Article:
Antitrust Injury, Merger Policy, and the Competitor Plaintiff
Antitrust Injury, the Competitor Plaintiff, and Merger Policy, 82 Iowa L. Rev. 127 (1996)
24 Pages Posted: 30 May 2009
Date Written: May 29, 2009
This article, published in 1996, responds to Joseph F. Brodley, Antitrust Standing in Private Merger Cases: Reconciling Private Incentives and Public Enforcement Goals, 94 Mich. L. Rev. 1 (1995). Brodley argues that the courts' strict interpretation of the antitrust injury doctrine has undermined merger enforcement by denying competitors and takeover targets the right to sue to challenge anticompetitive mergers under Section 7 of the Clayton Act. We argue that public merger enforcement is generally effective in preventing anticompetitive mergers, and that the antitrust injury doctrine properly limits rivals' right to sue in merger cases. We particularly dispute Brodley's claim that mergers that pose a risk of coordinated monopoly pricing also pose a risk of anticompetitive exclusion.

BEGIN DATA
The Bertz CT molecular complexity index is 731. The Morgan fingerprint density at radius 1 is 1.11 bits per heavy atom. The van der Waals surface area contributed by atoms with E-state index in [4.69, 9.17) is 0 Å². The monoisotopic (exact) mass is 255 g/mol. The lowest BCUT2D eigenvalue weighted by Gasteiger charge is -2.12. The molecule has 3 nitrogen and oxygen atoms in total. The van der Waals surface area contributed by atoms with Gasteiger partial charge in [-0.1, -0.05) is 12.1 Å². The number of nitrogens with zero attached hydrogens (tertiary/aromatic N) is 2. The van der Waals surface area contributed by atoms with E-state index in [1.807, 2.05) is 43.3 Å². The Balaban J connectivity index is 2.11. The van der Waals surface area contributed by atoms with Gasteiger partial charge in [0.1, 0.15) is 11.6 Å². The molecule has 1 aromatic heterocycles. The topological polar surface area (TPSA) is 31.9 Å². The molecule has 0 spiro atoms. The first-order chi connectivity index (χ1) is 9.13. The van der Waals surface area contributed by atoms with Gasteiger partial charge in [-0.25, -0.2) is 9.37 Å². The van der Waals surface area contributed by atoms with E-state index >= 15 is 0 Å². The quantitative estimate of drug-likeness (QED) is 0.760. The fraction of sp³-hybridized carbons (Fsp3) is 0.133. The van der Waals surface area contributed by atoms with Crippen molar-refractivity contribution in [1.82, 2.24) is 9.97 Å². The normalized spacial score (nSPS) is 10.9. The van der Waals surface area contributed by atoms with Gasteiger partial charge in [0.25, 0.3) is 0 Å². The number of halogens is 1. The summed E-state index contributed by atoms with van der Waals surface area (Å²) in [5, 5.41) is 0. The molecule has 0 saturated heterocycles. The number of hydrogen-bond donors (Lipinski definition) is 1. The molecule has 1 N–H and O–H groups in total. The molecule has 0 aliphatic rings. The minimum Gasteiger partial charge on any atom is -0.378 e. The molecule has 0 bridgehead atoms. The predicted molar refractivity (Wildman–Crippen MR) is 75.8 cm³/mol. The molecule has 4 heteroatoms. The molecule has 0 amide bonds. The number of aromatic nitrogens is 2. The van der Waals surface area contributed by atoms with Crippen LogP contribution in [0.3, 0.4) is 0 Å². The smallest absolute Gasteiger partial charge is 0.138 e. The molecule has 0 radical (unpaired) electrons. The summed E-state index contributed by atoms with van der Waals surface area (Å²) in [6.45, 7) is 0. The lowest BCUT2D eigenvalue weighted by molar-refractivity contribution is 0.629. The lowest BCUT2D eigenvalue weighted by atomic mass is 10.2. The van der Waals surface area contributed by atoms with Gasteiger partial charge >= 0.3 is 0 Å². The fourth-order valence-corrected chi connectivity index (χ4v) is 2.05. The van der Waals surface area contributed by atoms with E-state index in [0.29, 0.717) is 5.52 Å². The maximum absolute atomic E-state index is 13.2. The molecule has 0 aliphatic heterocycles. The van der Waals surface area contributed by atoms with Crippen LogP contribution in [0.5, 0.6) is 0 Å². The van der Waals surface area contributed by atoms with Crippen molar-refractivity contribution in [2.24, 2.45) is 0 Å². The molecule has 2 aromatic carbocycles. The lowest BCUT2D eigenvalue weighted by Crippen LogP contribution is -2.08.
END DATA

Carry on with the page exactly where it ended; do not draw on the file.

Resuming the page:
Keywords: antitrust, antitrust injury, mergers, private right of action
JEL Classification: l12, l13, K21, L41
Suggested Citation: Suggested Citation